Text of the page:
§ 23. Mr. Rhys Davies
asked the Home Secretary whether he is aware that prisoners are confined to their cells for as long as 18¼ hours per day; and whether he will take steps to alter these conditions?
§ Mr. H. Morrison
The hours for which prisoners are in their cells include the meal periods and the night period. The aggregate time is always long, but before the war every effort was made to shorten it by extending the working day and arranging for certain associated activities in the evening. With the depletion of staff resulting from war conditions it became impossible to maintain this policy, and in the local prisons the hours of association are now shorter than I should wish. In the convict prisons, where those prisoners who are serving long sentences are detained, the hours for which prisoners are allowed out of their cells are considerably longer than is suggested in the Question. Moreover, special arrangements have been made as regards young prisoners in local prisons, and I hope to improve these arrangements. But my hon. Friend will recognise that the special difficulties created by war conditions prevent the adoption of many measures which in other circumstances I should be anxious to take.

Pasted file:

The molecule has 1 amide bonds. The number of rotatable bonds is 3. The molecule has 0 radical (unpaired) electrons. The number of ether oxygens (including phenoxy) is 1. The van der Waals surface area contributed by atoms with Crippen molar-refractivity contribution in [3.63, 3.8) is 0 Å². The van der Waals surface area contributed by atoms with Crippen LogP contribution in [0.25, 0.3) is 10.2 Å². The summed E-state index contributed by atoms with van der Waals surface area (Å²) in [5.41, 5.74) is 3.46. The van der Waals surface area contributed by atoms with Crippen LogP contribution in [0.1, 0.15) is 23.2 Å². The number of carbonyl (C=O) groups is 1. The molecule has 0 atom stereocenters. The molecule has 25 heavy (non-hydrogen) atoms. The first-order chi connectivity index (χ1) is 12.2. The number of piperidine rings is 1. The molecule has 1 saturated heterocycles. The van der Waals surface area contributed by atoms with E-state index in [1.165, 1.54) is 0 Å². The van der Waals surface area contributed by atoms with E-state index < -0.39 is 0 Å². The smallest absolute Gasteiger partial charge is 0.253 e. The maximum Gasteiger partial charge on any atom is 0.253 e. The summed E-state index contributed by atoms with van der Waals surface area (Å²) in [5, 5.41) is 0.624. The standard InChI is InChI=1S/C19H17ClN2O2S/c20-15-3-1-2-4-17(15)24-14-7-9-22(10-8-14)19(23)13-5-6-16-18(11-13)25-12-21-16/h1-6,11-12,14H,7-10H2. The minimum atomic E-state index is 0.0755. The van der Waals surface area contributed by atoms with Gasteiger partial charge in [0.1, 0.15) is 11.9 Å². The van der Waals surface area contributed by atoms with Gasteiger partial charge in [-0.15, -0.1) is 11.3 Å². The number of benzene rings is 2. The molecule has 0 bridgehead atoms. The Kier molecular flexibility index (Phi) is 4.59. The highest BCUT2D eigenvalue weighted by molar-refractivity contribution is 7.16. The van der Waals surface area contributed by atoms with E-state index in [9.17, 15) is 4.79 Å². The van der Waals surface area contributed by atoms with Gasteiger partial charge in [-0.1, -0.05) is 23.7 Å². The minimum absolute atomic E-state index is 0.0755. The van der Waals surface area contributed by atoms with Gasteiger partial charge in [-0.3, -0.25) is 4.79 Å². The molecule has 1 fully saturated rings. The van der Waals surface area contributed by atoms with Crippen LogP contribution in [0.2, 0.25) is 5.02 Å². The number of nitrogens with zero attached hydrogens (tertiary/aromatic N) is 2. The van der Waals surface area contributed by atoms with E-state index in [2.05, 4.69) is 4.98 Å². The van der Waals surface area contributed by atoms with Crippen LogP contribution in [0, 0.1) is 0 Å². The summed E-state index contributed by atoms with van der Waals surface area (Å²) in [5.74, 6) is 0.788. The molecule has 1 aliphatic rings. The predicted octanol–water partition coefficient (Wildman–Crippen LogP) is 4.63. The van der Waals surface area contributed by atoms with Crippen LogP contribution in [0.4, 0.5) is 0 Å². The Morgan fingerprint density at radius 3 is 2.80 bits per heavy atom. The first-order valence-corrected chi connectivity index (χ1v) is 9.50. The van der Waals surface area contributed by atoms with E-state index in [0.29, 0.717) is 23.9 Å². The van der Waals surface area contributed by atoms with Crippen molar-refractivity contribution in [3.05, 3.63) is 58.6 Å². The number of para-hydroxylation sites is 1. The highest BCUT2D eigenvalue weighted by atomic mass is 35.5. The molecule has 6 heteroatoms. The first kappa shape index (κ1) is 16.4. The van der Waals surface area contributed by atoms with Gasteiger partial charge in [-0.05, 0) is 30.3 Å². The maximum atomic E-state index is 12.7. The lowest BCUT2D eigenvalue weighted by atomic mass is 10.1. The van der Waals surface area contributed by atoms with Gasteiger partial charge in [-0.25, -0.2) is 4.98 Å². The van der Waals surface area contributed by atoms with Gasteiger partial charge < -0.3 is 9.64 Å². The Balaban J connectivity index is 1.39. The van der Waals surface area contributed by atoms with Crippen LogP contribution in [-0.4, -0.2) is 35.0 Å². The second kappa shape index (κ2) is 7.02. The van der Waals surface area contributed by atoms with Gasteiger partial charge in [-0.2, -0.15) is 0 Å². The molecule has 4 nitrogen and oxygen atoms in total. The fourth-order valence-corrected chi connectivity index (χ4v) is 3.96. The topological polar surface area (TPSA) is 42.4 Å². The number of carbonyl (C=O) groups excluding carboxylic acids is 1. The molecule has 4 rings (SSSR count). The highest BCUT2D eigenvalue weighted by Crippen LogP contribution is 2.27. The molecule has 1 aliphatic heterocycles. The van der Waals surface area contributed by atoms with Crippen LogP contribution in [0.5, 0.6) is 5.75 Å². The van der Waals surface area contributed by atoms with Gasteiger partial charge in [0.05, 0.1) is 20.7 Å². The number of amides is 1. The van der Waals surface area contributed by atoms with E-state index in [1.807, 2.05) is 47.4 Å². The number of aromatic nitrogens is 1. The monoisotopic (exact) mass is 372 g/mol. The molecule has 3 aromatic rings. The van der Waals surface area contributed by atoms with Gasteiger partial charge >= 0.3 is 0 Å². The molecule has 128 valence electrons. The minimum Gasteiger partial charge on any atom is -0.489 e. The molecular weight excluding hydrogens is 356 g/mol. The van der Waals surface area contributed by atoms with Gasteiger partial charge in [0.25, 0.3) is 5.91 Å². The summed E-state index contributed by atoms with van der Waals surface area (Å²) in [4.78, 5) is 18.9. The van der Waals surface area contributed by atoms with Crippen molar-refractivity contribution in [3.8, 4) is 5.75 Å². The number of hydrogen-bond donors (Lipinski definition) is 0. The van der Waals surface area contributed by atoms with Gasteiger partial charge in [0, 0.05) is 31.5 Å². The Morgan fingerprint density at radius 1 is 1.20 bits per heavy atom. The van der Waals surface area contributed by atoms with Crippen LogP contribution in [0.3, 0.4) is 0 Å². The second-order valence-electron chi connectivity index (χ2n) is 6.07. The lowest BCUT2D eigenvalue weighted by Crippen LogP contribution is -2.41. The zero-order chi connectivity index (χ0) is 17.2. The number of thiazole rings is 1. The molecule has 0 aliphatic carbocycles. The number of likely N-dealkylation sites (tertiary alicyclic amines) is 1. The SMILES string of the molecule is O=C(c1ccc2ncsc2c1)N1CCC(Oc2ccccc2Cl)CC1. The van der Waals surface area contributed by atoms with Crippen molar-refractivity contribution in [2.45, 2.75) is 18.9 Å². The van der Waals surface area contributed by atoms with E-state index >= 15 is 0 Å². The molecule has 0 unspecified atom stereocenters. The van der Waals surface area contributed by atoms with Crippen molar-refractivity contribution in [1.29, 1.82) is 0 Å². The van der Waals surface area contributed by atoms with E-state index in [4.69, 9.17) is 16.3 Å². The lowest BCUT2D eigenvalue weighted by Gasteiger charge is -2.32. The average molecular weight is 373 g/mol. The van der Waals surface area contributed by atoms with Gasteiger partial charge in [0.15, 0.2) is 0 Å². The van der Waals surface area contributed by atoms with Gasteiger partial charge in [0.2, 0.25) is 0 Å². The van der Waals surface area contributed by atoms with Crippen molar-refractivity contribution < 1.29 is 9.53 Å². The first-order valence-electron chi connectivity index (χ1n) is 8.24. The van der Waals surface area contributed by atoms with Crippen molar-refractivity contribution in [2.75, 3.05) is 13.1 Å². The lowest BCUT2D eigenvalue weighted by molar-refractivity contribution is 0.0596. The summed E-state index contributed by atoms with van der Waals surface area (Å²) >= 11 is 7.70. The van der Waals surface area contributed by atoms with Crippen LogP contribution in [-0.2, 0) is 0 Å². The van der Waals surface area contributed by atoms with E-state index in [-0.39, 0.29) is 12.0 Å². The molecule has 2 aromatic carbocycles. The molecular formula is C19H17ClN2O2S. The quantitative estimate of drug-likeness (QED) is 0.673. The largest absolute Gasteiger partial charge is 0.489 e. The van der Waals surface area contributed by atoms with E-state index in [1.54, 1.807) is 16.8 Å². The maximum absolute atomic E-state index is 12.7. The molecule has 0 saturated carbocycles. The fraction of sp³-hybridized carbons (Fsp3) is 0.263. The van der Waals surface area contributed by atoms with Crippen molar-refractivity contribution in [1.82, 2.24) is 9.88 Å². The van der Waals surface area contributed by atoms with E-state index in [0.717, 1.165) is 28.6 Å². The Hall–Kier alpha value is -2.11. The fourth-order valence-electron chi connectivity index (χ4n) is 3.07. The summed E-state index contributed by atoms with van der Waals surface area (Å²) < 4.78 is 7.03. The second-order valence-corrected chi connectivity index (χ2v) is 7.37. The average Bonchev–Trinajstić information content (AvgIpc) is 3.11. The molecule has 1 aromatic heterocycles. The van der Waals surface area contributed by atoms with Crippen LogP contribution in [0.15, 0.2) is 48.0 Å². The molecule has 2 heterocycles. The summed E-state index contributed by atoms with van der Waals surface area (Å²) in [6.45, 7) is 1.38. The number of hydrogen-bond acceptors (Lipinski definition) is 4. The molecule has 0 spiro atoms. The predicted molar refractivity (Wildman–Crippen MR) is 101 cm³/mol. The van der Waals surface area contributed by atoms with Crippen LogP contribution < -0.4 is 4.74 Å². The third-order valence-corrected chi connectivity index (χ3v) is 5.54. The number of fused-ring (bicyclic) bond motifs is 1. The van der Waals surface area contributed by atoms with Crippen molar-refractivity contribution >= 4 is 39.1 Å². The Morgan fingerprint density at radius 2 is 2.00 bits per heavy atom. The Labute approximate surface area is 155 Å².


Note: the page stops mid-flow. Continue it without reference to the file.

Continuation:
§ Mr. Davies
Will my right hon. Friend be good enough to look into the position at Leicester and consider whether it is possible to remove what are regarded by most sensible people as inhuman conditions?